Calculating the True Costs of “Nickel and Diming” Employees

Our New York employment law firm has filed numerous lawsuits against high-profile businesses, restaurants, and organizations for wage and hour violations, tip pool violations and other instances of flouting New York Labor Laws and the Fair Labor Standards Act (FLSA).

But what motivates this mission? Why bother compelling a restaurant to stop “nickel and diming” its wait staff, for instance, when the financial damage seems to be rather limited?

First off, we believe that people should be paid fairly for the work that they do. Period. An employee who loses $50 a week due to an unfair and illegal tip pool violation, for instance, will really feel that loss, particularly when he or she is struggling to get by in an expensive city, like New York.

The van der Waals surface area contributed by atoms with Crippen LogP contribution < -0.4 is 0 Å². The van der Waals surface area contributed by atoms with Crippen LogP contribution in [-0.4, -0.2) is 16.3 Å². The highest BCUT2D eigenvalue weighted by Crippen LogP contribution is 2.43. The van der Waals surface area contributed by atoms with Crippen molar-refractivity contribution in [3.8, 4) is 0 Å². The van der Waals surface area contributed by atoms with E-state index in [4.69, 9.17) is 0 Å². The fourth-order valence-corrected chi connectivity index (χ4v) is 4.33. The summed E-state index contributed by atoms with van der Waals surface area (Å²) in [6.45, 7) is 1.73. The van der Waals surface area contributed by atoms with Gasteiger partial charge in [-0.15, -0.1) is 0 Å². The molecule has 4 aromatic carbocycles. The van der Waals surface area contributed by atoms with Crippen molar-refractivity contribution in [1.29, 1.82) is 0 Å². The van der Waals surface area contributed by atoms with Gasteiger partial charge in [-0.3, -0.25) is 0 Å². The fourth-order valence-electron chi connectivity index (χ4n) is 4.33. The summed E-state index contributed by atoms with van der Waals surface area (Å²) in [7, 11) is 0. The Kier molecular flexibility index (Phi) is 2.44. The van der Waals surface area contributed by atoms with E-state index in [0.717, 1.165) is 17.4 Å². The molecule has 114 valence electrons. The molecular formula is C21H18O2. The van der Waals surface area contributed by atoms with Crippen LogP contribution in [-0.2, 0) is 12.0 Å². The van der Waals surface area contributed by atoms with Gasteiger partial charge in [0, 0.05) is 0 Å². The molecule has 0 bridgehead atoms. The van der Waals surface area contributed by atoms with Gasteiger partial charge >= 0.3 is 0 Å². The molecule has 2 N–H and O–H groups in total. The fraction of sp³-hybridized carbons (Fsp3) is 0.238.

However, “nickel and diming” has more insidious costs, too. Let’s put that lost money in context. Assume a loyal restaurant employee works for 30 years at an establishment. Thanks to his employer’s labor law violations, he is not able to collect $50 a week in tips that he legally should be entitled to get. That means, over a 50 week year (assuming two weeks’ vacation), that employee will lose $2,500 annually. Over a 30 year career, that loss adds up to $75,000. That’s a lot of money. But the cost is actually greater. Imagine if that same employee had obtained that $50 a week and invested it into a compounding interest savings account with a 5% interest rate. By the end of 30 years, he would have over $175,000, when you crunch the numbers!

Obviously, not every employee is circumspect enough to invest extra money into compounding savings accounts. But the point is that the long term damage done wage and hour and tip pool violations is anything but subtle.

If you or someone you love has been subjected to wage theft or other workplace wrongdoing, call the team here at Joseph & Kirschenbaum at (212) 688-5640, or e-mail us at info@jhllp.com for an intake evaluation.